By Bo Carper

Last week I attended the Brand Safety Summit in NY, where industry experts and senior leaders in the media industry came together for timely conversations that promote safety and suitability for brands and consumers in digital environments. It was great to see familiar faces and make new connections during the day-long sessions.

In thinking about the future of advertising as it applies to podcasting and the spoken word, here are the four themes and highlights that I found to be the most interesting and relevant from the event: 

#1 CTV performance & quality expectations are highly relevant to podcasting

So many similarities exist between podcasting and CTV, especially as more and more podcasts are released with both audio and video streams. Marketers expect the same quality and brand suitability performance from CTV and podcasting that they do across their other media channels.

Deva Bronson from Dentsu was joined by representatives from DoubleVerify and Snap in a conversation centered around maintaining quality for CTV, especially as more advertisers use programmatic pipes for ease of targeting and measurement. The auction environment is bringing in great opportunity and increasing the urgency for world-class tools and technology to classify such content in near-real time.

#2 Algorithms are failing multicultural communities.

As AI & machine learning become more prevalent across the ad tech ecosystem, it is clear that we risk suppressing multicultural voices because of unconscious algorithmic bias that creeps into machine learning models.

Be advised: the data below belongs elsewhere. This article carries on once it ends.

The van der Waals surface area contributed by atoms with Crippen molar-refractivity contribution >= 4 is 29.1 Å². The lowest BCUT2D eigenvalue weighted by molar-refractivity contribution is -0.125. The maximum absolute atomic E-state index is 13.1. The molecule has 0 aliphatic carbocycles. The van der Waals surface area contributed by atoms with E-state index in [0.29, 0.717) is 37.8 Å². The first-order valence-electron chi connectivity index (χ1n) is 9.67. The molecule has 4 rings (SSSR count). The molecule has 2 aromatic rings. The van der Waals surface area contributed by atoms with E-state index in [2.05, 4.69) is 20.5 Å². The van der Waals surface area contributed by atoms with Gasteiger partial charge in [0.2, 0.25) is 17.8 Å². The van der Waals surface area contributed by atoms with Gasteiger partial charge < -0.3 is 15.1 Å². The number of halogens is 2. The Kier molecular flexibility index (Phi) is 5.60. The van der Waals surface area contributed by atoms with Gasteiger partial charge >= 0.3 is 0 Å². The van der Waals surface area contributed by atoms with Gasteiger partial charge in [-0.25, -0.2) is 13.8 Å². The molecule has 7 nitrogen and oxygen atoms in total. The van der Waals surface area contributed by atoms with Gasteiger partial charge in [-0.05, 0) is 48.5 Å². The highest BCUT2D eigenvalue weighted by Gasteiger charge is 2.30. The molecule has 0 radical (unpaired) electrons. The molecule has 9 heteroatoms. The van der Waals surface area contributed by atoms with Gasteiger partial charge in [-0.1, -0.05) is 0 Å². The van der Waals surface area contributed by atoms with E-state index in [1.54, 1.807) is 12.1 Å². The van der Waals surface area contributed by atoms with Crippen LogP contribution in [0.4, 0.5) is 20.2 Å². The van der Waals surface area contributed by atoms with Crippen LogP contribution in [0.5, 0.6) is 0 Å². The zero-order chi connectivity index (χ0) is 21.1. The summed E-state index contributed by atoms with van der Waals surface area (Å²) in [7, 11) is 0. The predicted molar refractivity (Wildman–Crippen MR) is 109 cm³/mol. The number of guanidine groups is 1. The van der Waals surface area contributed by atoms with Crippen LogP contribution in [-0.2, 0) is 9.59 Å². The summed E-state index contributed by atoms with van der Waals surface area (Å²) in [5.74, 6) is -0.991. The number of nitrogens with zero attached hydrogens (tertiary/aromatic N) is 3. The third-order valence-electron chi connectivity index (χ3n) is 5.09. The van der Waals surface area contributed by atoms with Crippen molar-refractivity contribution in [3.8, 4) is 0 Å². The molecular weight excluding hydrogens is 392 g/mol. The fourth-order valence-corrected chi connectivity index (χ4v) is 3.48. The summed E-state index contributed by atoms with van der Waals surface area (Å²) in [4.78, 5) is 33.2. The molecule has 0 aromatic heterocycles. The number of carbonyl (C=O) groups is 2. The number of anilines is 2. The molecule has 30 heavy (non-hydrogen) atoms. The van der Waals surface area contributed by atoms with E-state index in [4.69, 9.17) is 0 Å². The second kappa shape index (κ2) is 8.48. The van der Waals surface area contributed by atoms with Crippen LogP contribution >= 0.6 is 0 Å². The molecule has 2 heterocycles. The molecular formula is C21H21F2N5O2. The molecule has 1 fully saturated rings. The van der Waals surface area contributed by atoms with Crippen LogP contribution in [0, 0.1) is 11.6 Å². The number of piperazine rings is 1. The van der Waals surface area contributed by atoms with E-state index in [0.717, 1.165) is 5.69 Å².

“Preserving the Democratic Internet: Avoiding Inherent Bias in Digital” was a great session on this topic, featuring Alyssa Boyle from AdExchanger, Karan Dalal from Media.net, Wendi Dunlap from Kinesso & Betsy McLeod from H&R Block.  This session made me proud of the research we’re doing at Sounder to constantly improve our models and look for algorithmic bias so that we are part of the solution and not the problem.  

#3 Combining image recognition & brand safety with audio brand safety is going to become more and more necessary.

Deep fakes are going to present unique challenges. “Brand Suitability in the Age of Misinformation” was a great session that highlighted just how difficult it can be to tell the difference between a faked photo and an image. It was both enlightening and concerning to be presented with various images, one real and one fake, and be completely unable to discern a difference with the naked eye. Eventually, we’ll need to address the same problem for the naked ear.  

#4 Spotify is raising the bar on brand safety.

My former colleague (although we only overlapped for a month) David Byrne highlighted Spotify’s efforts to establish a high bar for brand suitability. He gave a great presentation which really illustrated the need for nuance in language understanding, by showing how the same English language word can be perceived very differently (and be less brand suitable) depending on which English speaking country one is residing in.

Bo Carper, SVP Enterprise & Customer Success

Bo Carper leads commercial adoption of Sounder’s Audio Data Cloud solutions. His background is in Ad Tech Partnerships (8 years at Spotify) and Data Solutions for music discovery (Gracenote and The Echo Nest).